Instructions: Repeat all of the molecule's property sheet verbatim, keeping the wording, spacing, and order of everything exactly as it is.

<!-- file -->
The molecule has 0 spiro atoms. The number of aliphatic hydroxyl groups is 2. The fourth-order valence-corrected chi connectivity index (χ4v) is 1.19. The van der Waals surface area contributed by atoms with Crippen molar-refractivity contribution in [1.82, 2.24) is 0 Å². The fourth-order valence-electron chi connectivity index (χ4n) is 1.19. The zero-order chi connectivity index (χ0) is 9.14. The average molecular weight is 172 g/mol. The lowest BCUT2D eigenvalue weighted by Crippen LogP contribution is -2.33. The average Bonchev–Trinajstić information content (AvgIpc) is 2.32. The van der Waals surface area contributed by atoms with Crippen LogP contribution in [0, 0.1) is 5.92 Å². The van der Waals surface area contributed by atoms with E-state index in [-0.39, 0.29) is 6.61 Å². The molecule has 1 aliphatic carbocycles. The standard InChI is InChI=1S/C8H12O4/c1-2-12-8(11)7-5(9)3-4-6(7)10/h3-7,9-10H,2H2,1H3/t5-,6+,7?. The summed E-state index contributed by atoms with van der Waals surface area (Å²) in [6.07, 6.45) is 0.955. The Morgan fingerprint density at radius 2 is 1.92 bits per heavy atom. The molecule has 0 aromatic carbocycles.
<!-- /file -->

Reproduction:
The molecule has 0 spiro atoms. The number of aliphatic hydroxyl groups is 2. The fourth-order valence-corrected chi connectivity index (χ4v) is 1.19. The van der Waals surface area contributed by atoms with Crippen molar-refractivity contribution in [1.82, 2.24) is 0 Å². The fourth-order valence-electron chi connectivity index (χ4n) is 1.19. The zero-order chi connectivity index (χ0) is 9.14. The average molecular weight is 172 g/mol. The lowest BCUT2D eigenvalue weighted by Crippen LogP contribution is -2.33. The average Bonchev–Trinajstić information content (AvgIpc) is 2.32. The van der Waals surface area contributed by atoms with Crippen LogP contribution in [0, 0.1) is 5.92 Å². The van der Waals surface area contributed by atoms with E-state index in [-0.39, 0.29) is 6.61 Å². The molecule has 1 aliphatic carbocycles. The standard InChI is InChI=1S/C8H12O4/c1-2-12-8(11)7-5(9)3-4-6(7)10/h3-7,9-10H,2H2,1H3/t5-,6+,7?. The summed E-state index contributed by atoms with van der Waals surface area (Å²) in [6.07, 6.45) is 0.955. The Morgan fingerprint density at radius 2 is 1.92 bits per heavy atom. The molecule has 0 aromatic carbocycles.